What we find is that in animals where you don’t use the haematopoietic stem cells if you adoptively transfer mature T-cells the T-cells don’t last for long whereas when we adoptively transfer the haematopoietic stem cells that have been engineered to be cognate receptors, the cognate T-cell receptors, not only do they persist for long, as these stem cells mature and differentiate into mature T-cells they now bear dose receptors with the ability to recognise and destroy tumour targets.
In the end what I think is going to happen in the future is that we’re going to have to combine all the different strategies. One the one hand generate very robust anti-tumour immune responses either using our vaccine approach or using the adoptive cellular therapy and, at the same time, counteract tumour escape mechanisms, the mechanisms by which ovarian tumours escape from immune attack. We are already beginning to do our clinical trials by actually segregating, by subsetting patients based on the knowledge of the signature of the immune landscape within the tumour microenvironment. So that’s number one. Number two, we’re also beginning to identify patients based on the mutational pattern. Because of advances in genomic technology it’s now possible to rapidly sequence tumours understanding the mutational landscape. So in my opinion now we’re combining the patient’s mutanome, the mutational landscape, with the patient’s immunome which is the immune landscape and together bring them together in order to deliver powerful treatment strategies for our patients.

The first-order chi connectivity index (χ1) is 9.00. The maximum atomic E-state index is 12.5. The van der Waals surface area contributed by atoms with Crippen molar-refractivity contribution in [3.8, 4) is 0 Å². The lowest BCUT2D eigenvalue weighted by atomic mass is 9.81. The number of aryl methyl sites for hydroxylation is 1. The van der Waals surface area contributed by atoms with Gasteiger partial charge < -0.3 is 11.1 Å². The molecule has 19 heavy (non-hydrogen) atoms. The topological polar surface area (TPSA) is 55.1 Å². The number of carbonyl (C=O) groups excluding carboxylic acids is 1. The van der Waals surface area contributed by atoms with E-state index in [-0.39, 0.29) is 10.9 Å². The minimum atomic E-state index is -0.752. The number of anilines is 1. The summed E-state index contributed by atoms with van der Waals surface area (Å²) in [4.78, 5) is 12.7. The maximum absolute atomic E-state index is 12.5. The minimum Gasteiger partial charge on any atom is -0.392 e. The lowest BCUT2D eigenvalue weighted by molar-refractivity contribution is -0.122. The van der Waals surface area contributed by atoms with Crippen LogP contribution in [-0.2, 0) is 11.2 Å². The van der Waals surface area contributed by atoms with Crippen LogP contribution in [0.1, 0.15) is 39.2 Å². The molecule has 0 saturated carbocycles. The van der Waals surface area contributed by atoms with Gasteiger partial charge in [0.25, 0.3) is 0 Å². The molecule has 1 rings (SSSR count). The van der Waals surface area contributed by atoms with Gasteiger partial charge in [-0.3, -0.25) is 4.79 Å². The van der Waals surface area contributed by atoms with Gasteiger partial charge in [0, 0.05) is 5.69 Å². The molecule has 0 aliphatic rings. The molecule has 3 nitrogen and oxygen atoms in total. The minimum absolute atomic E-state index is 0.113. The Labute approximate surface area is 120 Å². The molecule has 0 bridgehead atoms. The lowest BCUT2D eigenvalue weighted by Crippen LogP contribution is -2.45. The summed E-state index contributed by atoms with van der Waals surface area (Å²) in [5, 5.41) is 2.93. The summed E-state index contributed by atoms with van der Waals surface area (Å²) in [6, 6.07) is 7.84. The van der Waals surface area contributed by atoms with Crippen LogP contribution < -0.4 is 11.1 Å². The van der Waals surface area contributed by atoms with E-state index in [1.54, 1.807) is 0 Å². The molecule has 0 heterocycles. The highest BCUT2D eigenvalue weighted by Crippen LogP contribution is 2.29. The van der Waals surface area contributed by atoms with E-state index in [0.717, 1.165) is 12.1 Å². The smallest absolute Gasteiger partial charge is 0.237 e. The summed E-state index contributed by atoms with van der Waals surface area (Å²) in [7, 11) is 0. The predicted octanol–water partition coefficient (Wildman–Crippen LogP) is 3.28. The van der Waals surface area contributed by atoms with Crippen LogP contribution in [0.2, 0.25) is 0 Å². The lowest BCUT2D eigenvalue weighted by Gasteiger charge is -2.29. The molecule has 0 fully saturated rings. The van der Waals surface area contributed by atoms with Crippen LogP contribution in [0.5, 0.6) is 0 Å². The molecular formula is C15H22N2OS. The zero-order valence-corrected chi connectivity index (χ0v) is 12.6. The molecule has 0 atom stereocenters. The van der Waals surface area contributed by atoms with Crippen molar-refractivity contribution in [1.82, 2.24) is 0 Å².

How will this best be applied?
We’ve paid very careful attention to this at Roswell Park Cancer Institute, so we’ve built the infrastructure to be able to do this. For genetic engineering you need a GMP infrastructure for rapid manufacture of your [?? 8:17] constructs. So we’ve developed this, we have the infrastructure for cell production, we have all of the technologies come together within our Centre for Immunotherapy that allows us to rapidly move the concepts from our mouse models to the clinic. Because we can rapidly put all of these things together, of course it’s a lot of work, especially with regulatory hurdles, but it is now possible and I envision that as we become even more and more familiar with these approaches it should get easier and easier with time.